A extended release coating consists of both sustained-release and controlled-release coatings. This is used to control the release location of the active ingredient and the predetermined rate of release.
Extended release products are usually coated tablets or capsules designed to pass through the stomach unaltered, which then later release their medication within the intestinal tract. They are designed to release their medication in a controlled manner, at predetermined rate, duration and location to achieve and maintain optimum therapeutic blood levels of the chosen drug containing beadlet technology.
Most commonly, extended release capsules and tablets are taken only once or twice a day to reduce the amount the consumer must swallow to avoid inconvenience. Other conventional forms may have to be taken between three and four times daily to achieve the same therapeutic effect.
Typically, extended release products provide an immediate release of medication that promptly produces the desired therapeutic effect, followed by a gradual release of additional amounts of drug to maintain this effect over a predetermined period.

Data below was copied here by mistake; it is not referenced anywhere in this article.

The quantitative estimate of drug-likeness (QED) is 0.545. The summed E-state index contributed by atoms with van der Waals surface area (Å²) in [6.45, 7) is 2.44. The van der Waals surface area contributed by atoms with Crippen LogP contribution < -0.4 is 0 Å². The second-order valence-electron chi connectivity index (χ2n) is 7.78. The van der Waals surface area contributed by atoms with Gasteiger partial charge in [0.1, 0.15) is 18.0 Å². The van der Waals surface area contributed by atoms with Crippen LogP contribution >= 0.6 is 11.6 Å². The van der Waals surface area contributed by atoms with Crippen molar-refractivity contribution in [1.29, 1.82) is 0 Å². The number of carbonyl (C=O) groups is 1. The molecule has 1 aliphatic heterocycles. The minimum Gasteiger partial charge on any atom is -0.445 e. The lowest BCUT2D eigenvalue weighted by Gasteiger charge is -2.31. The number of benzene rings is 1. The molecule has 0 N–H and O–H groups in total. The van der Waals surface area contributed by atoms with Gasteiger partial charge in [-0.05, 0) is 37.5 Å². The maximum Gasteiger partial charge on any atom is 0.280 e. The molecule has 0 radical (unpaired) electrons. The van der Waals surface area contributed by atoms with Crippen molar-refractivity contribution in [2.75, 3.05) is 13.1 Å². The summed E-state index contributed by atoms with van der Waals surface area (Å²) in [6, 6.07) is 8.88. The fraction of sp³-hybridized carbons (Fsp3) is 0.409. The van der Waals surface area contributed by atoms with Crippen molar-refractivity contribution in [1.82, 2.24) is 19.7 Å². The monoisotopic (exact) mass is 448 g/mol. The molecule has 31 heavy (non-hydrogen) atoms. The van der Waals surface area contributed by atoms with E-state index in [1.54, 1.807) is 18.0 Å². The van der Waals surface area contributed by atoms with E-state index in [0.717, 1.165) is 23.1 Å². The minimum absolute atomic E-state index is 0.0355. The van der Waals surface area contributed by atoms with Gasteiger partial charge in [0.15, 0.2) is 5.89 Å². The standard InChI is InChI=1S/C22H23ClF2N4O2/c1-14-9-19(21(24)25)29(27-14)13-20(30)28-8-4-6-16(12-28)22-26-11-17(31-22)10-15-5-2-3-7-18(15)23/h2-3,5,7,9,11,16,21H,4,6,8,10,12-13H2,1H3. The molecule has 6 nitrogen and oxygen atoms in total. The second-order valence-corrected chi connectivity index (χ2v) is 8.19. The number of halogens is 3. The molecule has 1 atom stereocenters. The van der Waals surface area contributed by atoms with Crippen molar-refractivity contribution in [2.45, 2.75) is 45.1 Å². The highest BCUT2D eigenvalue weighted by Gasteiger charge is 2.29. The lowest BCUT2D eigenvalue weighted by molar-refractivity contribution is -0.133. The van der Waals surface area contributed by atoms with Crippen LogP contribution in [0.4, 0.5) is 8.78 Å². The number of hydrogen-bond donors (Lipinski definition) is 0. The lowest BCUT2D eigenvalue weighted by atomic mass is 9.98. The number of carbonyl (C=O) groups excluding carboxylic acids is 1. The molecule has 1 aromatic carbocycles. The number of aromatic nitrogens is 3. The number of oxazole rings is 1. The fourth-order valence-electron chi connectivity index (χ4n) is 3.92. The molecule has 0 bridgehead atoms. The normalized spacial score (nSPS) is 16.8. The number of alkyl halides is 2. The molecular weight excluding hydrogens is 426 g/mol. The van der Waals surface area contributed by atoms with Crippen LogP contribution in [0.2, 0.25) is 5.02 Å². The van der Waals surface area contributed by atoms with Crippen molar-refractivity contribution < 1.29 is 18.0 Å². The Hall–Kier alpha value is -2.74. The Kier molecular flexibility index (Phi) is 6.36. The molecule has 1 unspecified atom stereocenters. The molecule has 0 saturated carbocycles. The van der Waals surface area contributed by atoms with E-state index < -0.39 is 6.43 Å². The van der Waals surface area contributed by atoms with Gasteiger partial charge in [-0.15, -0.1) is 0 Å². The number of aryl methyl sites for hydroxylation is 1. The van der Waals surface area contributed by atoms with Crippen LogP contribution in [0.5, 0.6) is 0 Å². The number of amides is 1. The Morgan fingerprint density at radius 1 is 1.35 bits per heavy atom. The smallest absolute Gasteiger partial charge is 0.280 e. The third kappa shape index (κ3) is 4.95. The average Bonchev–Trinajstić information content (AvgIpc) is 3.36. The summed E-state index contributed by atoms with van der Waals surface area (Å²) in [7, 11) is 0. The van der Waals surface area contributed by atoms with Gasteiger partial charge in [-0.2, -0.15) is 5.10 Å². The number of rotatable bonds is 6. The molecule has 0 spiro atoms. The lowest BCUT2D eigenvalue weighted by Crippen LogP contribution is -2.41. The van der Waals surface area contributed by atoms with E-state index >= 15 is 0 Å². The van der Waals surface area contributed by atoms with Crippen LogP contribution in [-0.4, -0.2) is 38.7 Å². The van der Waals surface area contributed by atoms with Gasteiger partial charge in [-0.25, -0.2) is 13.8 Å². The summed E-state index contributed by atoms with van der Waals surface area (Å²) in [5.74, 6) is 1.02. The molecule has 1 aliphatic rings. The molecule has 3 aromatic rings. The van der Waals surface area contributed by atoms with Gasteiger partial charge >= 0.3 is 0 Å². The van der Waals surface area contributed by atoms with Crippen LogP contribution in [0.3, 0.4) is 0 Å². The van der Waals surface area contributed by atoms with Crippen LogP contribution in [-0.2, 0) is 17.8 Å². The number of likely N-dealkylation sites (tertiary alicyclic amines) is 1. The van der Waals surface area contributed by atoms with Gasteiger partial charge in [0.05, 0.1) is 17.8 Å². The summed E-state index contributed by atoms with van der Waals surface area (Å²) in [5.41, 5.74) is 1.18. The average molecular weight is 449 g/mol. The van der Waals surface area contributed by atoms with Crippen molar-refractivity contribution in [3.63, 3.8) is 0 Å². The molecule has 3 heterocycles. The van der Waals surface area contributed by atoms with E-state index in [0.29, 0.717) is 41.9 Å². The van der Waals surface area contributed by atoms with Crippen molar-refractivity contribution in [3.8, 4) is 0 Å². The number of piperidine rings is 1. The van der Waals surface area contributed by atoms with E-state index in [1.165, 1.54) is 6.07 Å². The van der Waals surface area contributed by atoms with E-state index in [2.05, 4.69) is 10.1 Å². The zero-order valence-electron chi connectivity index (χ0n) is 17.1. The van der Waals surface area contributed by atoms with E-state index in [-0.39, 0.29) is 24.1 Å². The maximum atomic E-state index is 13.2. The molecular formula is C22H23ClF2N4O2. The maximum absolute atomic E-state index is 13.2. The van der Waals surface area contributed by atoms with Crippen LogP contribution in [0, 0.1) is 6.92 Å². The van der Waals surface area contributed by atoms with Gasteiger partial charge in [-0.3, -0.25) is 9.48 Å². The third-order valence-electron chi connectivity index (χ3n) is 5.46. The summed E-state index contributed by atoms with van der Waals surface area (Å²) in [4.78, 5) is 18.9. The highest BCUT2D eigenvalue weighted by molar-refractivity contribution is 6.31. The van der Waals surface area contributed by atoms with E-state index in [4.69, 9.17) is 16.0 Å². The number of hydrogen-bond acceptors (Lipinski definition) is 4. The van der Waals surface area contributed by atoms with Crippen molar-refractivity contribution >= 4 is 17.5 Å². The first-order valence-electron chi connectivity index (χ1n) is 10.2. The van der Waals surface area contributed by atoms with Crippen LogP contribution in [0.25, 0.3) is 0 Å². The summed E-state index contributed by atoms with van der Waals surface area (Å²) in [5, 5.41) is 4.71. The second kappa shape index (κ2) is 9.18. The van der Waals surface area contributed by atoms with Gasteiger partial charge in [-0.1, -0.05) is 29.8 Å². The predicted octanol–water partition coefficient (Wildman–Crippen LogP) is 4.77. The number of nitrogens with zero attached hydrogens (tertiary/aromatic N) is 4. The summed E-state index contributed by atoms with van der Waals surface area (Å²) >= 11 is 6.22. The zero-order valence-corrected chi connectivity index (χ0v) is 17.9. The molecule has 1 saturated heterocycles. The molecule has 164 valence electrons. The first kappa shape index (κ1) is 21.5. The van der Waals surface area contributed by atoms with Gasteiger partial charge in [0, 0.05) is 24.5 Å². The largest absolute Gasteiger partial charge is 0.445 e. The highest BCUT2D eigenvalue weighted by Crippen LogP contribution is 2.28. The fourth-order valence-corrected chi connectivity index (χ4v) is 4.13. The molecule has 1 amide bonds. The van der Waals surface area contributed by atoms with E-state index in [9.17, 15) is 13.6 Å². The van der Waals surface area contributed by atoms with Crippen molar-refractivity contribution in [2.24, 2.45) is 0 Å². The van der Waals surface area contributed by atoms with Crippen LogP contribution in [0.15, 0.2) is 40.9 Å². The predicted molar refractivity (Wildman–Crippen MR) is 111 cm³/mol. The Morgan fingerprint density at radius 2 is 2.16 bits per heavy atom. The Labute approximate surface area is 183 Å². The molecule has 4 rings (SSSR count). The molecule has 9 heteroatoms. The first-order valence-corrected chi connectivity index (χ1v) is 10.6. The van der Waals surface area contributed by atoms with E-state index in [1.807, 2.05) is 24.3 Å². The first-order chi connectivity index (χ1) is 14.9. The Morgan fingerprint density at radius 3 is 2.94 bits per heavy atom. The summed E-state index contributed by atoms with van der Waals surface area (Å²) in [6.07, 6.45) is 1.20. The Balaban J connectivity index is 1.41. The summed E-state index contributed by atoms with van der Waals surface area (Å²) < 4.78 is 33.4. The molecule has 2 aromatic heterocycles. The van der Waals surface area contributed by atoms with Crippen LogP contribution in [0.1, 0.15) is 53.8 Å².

The advantages of an extended release product include a reduction in drug blood level fluctuations. By controlling the rate of drug release, rapid increase
and decrease of blood levels are eliminated and more side effects are removed. The reduction in frequency of dosage is halved and with less frequency of dose administration, a patient is less likely to neglect specific dosage.
Although the initial cost of extended release dosage forms may be greater than that for conventional dosage forms, the overall cost of treatment may be less due to the therapeutic benefits, overall cost of a full treatment, fewer side effects and a reduction in the time some pharmaceutical personnel need to dispense and administer drugs and monitor patients in hospitals and caring homes.
Coated beads or microspheres can be included within the extended release capsule by placing the microspheres within a tablet or capsule. Using conventional pan coating, a solution of the drug substance is placed onto small microcrystalline cellulose spheres. These spheres are then placed within the tablet or capsule, modifying drug dissolution by controlling the access of biological fluids to the drug using a barrier coating.